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Into the Desert

Finding Purpose Amid the Pain

by Jeromy Deibler

A friend once told me that experience without reflection is pointless. So today I’m sitting in a big leather chair at my favorite bakery with my feet up on the coffee table thinking about the past. I started with just the past weekend, now I’ve ventured back over the past few years.

After ten straight years of touring with our worship band, FFH—some of those years traveling over two hundred days a year—my wife, Jennifer, and I and put the brakes on our music careers in 2006 and moved to South Africa along with our 3-year-old son. We spent six wonderfully quiet months there and then moved back home expecting to begin our “next life.” But for the next year, the Lord was silent. We waited for direction and wandered the desert of silence, walking in circles of discontent.

During the wait, after several years of unexplainable physical symptoms, I was diagnosed with Multiple Sclerosis. And during that time, Jennifer lost both of her only grandparents to illness. What we expected to be a time of great motion and new beginnings turned into a time of involuntary silence and heartache. Still, we kept asking, “What’s next Father? Where do we go from here?” Our hearts were still addicted to motion, but the Lord was inviting us to slow down and detox.

At some point during the process we got tired of asking about the future. We stopped looking for the next big sign. I don’t know whether it was wisdom or just spiritual fatigue that led us to give up, but at some point we just surrendered. We stopped living in the things to come and just accepted where the Lord had us at the time. The decision came during a conversation in our kitchen, where most of our important talks happen, and it began the process of enjoying the desert. It was a turning point.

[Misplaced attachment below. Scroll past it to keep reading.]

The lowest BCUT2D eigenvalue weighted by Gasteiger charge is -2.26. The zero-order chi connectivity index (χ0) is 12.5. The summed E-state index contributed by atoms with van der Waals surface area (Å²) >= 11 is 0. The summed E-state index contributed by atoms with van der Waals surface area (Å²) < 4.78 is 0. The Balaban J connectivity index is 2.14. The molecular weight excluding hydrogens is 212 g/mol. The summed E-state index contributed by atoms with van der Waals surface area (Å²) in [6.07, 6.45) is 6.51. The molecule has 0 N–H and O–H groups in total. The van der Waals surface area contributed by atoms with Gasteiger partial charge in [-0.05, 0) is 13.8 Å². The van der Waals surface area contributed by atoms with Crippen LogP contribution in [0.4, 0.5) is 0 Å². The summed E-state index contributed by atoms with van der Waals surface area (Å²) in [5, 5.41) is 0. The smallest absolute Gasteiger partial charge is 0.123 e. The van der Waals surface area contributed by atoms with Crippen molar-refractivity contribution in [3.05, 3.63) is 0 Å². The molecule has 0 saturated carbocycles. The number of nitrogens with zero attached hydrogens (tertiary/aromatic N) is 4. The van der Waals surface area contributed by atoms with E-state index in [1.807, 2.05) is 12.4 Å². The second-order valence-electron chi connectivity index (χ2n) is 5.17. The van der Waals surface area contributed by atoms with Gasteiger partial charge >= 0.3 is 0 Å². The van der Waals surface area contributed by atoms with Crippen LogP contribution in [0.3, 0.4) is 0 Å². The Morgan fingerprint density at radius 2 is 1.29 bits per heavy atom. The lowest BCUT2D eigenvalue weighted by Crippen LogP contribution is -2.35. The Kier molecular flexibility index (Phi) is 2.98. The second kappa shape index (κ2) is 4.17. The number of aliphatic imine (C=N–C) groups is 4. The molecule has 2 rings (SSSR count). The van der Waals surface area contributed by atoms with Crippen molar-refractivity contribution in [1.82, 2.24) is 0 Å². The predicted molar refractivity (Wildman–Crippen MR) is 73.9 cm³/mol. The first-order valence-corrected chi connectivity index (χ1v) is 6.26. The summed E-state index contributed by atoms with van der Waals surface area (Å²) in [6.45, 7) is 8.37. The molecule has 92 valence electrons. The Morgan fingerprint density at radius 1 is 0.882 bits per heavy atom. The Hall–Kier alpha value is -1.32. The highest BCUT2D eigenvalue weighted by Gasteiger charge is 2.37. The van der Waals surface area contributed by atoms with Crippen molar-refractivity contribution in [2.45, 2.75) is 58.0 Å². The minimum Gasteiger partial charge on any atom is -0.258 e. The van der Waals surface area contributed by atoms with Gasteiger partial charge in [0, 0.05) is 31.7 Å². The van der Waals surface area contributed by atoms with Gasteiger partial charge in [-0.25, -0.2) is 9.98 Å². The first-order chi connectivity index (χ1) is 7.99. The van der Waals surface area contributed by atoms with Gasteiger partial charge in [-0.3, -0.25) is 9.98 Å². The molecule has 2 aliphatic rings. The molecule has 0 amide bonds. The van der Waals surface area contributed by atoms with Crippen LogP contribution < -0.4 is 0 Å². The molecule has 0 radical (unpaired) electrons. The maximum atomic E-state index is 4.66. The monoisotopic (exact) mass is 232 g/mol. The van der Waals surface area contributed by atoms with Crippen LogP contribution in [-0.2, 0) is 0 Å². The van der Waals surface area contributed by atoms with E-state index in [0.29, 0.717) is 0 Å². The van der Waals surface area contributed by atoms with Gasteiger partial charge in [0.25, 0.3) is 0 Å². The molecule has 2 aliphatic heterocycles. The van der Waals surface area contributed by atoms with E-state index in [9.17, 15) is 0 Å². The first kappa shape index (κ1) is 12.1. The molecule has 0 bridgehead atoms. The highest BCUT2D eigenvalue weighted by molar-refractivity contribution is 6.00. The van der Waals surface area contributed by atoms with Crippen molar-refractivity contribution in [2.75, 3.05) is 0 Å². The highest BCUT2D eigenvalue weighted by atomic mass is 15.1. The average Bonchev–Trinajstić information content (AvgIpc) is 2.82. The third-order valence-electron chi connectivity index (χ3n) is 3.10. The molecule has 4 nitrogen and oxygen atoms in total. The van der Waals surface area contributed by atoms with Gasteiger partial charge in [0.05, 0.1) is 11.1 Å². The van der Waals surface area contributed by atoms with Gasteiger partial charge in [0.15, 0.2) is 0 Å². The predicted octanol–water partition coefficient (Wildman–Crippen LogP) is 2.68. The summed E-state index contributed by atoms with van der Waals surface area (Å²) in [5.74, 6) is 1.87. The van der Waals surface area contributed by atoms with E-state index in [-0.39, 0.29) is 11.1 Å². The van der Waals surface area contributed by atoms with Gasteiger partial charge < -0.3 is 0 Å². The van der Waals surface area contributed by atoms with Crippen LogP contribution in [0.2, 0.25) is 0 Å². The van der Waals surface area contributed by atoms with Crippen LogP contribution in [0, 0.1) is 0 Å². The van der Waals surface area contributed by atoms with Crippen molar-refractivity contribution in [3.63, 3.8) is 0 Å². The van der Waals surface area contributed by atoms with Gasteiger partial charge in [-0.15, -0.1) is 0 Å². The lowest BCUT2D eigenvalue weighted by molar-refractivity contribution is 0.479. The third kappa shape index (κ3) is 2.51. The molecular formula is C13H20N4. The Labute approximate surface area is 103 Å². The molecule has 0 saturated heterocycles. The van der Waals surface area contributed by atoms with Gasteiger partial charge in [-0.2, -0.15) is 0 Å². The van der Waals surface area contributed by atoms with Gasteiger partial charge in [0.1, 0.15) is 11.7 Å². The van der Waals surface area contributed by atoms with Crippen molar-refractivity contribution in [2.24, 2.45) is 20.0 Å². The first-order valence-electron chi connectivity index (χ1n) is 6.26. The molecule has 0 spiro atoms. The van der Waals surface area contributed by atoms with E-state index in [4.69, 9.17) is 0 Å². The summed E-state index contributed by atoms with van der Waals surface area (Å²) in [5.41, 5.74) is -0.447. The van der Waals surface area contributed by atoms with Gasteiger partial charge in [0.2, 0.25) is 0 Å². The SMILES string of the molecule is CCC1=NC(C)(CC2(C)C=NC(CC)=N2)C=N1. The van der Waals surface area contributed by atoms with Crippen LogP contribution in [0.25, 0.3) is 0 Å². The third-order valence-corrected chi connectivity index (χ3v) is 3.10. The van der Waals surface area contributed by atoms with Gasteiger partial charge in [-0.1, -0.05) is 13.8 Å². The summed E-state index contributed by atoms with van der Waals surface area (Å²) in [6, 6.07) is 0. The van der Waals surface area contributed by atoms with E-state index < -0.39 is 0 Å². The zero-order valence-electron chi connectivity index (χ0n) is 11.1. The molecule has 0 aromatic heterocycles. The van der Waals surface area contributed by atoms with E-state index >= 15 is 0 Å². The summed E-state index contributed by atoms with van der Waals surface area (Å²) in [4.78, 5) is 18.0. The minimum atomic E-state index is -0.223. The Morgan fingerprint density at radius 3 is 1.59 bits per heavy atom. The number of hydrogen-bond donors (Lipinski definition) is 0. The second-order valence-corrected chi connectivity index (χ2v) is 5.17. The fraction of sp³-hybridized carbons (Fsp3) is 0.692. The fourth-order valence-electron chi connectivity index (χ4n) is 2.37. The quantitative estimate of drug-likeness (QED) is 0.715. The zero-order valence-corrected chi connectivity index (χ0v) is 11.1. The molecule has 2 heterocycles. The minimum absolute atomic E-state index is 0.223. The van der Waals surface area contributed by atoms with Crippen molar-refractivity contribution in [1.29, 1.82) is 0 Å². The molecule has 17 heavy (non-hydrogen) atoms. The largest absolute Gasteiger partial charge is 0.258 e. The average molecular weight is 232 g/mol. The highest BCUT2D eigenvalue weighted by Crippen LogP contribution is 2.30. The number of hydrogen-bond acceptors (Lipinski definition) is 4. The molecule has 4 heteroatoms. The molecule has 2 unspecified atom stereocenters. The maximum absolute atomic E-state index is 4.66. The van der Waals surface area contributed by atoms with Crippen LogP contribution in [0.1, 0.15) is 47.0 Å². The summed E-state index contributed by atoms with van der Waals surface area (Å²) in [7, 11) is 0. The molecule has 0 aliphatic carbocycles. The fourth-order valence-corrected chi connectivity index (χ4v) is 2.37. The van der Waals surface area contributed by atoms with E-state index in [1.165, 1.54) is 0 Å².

God’s silence—or the desert, or winter, or whatever you chose to call it—is not the absence of His presence. I’ve found that it’s actually the opposite. Some of my sweetest times with Jennifer or friends have come when we are just with each other. No words are needed. That’s how the desert is with Yahweh if you settle down and let it happen.

It took me a year to let it happen, but it was worth it. And it would have never happened without the hard stuff that brought me here. I say “here” because I’m still wandering in many ways. I still have lots of questions, and I still have MS. But I also have a new hope and a new understanding of God that I didn’t have before.

I have new plans, but I know that God can thwart them at any time, and I’m okay with that. If He chooses to work against me, it will be for my good, as painful as that may be. I have to work against my kids when they get ahead of themselves, and I know that Yahweh may have to do that for me. And I know that it may make me mad and cause me to question, but I know He can handle my questions and my anger. I also know He can make me grateful for my illness because without it I wouldn’t have slowed down. And I know He can heal me if and when He chooses. But if He doesn’t, it’s because the painful things are sometimes best for me.

I’ve learned some things in the desert. Some are things that can only be learned in the desert. Even when you are lonely, lost, and frustrated, what you need still falls from the sky.

“But then I will win her back once again. I will lead her into the desert and speak tenderly to her there” (Hosea 2:14).



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